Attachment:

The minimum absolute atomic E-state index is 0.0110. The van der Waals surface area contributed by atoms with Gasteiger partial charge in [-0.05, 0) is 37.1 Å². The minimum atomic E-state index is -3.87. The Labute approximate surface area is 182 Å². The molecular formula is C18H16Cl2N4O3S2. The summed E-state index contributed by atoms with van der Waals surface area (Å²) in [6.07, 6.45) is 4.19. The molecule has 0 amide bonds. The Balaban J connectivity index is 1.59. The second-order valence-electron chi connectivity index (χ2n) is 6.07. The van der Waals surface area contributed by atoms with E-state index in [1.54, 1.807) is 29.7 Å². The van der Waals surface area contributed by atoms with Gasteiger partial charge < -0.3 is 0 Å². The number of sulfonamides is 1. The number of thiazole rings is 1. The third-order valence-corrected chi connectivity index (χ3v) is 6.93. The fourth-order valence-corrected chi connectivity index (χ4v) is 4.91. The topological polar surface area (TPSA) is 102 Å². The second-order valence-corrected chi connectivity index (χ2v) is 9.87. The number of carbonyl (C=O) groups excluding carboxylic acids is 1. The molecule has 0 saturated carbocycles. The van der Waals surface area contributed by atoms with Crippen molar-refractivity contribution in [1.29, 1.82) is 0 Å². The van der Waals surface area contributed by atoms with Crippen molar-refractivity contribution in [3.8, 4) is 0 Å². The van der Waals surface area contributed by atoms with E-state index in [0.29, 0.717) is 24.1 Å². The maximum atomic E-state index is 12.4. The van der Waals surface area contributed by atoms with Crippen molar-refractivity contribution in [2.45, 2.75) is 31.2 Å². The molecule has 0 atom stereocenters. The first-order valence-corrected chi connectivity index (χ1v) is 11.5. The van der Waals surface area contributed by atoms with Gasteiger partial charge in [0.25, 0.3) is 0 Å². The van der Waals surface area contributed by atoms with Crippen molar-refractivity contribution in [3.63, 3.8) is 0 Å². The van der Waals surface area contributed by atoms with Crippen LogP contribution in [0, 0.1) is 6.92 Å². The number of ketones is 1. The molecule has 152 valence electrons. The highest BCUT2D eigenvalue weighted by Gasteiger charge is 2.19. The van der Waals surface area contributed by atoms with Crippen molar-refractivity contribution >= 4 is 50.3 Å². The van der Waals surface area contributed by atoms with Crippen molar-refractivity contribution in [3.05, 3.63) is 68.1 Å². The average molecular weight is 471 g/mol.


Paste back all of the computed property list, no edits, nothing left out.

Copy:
The minimum absolute atomic E-state index is 0.0110. The van der Waals surface area contributed by atoms with Gasteiger partial charge in [-0.05, 0) is 37.1 Å². The minimum atomic E-state index is -3.87. The Labute approximate surface area is 182 Å². The molecular formula is C18H16Cl2N4O3S2. The summed E-state index contributed by atoms with van der Waals surface area (Å²) in [6.07, 6.45) is 4.19. The molecule has 0 amide bonds. The Balaban J connectivity index is 1.59. The second-order valence-electron chi connectivity index (χ2n) is 6.07. The van der Waals surface area contributed by atoms with E-state index in [1.54, 1.807) is 29.7 Å². The van der Waals surface area contributed by atoms with Gasteiger partial charge < -0.3 is 0 Å². The number of sulfonamides is 1. The number of thiazole rings is 1. The third-order valence-corrected chi connectivity index (χ3v) is 6.93. The fourth-order valence-corrected chi connectivity index (χ4v) is 4.91. The topological polar surface area (TPSA) is 102 Å². The second-order valence-corrected chi connectivity index (χ2v) is 9.87. The number of carbonyl (C=O) groups excluding carboxylic acids is 1. The molecule has 0 saturated carbocycles. The van der Waals surface area contributed by atoms with Crippen molar-refractivity contribution in [1.29, 1.82) is 0 Å². The van der Waals surface area contributed by atoms with Crippen molar-refractivity contribution in [3.8, 4) is 0 Å². The van der Waals surface area contributed by atoms with E-state index in [0.29, 0.717) is 24.1 Å². The maximum atomic E-state index is 12.4. The van der Waals surface area contributed by atoms with Crippen molar-refractivity contribution in [2.45, 2.75) is 31.2 Å². The molecule has 0 atom stereocenters. The first-order valence-corrected chi connectivity index (χ1v) is 11.5. The van der Waals surface area contributed by atoms with Gasteiger partial charge in [0.25, 0.3) is 0 Å². The van der Waals surface area contributed by atoms with Crippen molar-refractivity contribution in [3.63, 3.8) is 0 Å². The van der Waals surface area contributed by atoms with Crippen LogP contribution in [0, 0.1) is 6.92 Å². The number of ketones is 1. The molecule has 152 valence electrons. The highest BCUT2D eigenvalue weighted by Gasteiger charge is 2.19. The van der Waals surface area contributed by atoms with Crippen molar-refractivity contribution >= 4 is 50.3 Å². The van der Waals surface area contributed by atoms with Crippen molar-refractivity contribution in [3.05, 3.63) is 68.1 Å². The average molecular weight is 471 g/mol.